The Counselors of Real Estate will crack the code at the annual meeting in Boston September 11-14. Cheers, Chowder and Change promises a current comment on ground zero. Cash is loaded in a cluster of barrels, all prepared to unload.
Finding people to fill jobs seems to be a common problem across industries these days, and the commercial appraisal field is no exception. According to the Appraisal Institute (AI), research shows the number of appraisal professionals has been shrinking at a rate of 2.6% per year for the past several years.
I know this could be construed as broad generalization, but it’s up here for discussion. Many economic behaviors result from decisions based on
Interest rates are finally increasing. Red hot inflation, now at overall 8-10%, is in the Federal Reserve Bank’s cross-hairs. The Fed increased the short term borrowing rate by .5% in May, with expectations for another raise in June and July.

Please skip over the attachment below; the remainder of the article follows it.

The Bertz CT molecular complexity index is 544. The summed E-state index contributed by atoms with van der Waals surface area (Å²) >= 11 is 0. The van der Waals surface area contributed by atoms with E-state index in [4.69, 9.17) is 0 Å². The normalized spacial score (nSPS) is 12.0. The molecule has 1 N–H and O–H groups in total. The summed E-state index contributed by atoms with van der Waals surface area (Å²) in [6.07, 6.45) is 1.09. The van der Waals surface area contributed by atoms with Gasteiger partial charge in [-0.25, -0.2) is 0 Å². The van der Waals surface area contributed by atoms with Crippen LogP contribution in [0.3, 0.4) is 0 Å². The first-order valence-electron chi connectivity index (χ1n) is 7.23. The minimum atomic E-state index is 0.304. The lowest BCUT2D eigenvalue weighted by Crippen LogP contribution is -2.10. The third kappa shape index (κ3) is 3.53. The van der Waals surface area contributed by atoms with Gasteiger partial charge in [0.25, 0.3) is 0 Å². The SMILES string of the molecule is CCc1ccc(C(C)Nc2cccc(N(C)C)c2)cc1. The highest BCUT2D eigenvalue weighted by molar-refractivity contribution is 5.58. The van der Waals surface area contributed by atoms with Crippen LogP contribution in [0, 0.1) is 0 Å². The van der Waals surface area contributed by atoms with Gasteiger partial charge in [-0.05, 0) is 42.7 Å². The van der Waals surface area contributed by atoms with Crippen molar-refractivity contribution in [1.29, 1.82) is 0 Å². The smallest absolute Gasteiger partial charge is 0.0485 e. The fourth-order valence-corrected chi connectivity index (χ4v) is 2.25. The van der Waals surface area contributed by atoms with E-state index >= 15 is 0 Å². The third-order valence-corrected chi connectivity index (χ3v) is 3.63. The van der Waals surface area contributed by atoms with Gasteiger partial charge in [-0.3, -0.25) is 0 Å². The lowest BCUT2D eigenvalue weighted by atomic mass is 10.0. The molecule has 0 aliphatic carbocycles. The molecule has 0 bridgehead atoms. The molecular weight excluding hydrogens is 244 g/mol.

We’re halfway through 2022 and I’m not sure most people have even noticed. After what has been the longest staycation of our lives, time now seems to be moving at warp speed. Now that I’ve reflected on what has felt like a nearly unending experiment
Maybe housing is in a bubble. Some think so. The Dallas Fed was blunt in its assessment: “U.S. house prices are again becoming unhinged from fundamentals.” But their researchers don’t think it would be a repeat of the Great Recession/Housing Crash of 2008.
I recently sponsored a young woman who wanted to be an appraiser trainee. She found me, she knew she wanted to be an appraiser, she had already taken all her classes, and she needed a mentor.
Recently, I have had an “opportunity” to invest a small amount of money in real estate “disruptive technology.” Specifically, it was a startup in residential “I-Buying,” the nickname for instant buying.
The FOMC announces a 0.5% increase on rates to 0.75%-1% for a soft landing. More job offerings than job seekers and wage gains should persist. Lending should increase the rate in borrowings, easing expansion, fueling inflationary pressures
Fannie Mae and Freddie Mac have been working on the redesign of the Uniform Residential Appraisal Report (URAR) for several years. The GSEs, through their Uniform Appraisal Dataset (UAD) and Forms Redesign Initiative working group, have worked closely with stakeholders and allowed their input